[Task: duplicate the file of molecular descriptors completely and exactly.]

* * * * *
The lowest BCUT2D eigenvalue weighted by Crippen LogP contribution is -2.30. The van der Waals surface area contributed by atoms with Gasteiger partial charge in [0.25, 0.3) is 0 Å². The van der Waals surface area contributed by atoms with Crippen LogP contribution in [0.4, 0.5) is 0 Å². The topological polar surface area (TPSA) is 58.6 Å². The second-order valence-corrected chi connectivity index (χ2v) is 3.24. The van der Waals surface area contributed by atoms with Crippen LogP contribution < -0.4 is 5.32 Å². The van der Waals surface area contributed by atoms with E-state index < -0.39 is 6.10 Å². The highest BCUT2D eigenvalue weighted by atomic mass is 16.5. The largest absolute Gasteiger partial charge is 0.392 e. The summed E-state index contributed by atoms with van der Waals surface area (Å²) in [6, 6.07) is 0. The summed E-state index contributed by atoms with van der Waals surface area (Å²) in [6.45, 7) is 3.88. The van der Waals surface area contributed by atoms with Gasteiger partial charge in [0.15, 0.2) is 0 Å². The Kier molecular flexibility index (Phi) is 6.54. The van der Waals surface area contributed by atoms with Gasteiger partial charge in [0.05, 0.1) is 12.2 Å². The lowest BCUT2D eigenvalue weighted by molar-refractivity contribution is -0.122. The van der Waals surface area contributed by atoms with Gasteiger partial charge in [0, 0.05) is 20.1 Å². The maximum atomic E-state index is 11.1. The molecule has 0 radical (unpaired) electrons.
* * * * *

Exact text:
The lowest BCUT2D eigenvalue weighted by Crippen LogP contribution is -2.30. The van der Waals surface area contributed by atoms with Gasteiger partial charge in [0.25, 0.3) is 0 Å². The van der Waals surface area contributed by atoms with Crippen LogP contribution in [0.4, 0.5) is 0 Å². The topological polar surface area (TPSA) is 58.6 Å². The second-order valence-corrected chi connectivity index (χ2v) is 3.24. The van der Waals surface area contributed by atoms with Crippen LogP contribution < -0.4 is 5.32 Å². The van der Waals surface area contributed by atoms with E-state index < -0.39 is 6.10 Å². The highest BCUT2D eigenvalue weighted by atomic mass is 16.5. The largest absolute Gasteiger partial charge is 0.392 e. The summed E-state index contributed by atoms with van der Waals surface area (Å²) in [6, 6.07) is 0. The summed E-state index contributed by atoms with van der Waals surface area (Å²) in [6.45, 7) is 3.88. The van der Waals surface area contributed by atoms with Gasteiger partial charge in [0.15, 0.2) is 0 Å². The Kier molecular flexibility index (Phi) is 6.54. The van der Waals surface area contributed by atoms with Gasteiger partial charge in [0.05, 0.1) is 12.2 Å². The lowest BCUT2D eigenvalue weighted by molar-refractivity contribution is -0.122. The van der Waals surface area contributed by atoms with Gasteiger partial charge in [0, 0.05) is 20.1 Å². The maximum atomic E-state index is 11.1. The molecule has 0 radical (unpaired) electrons.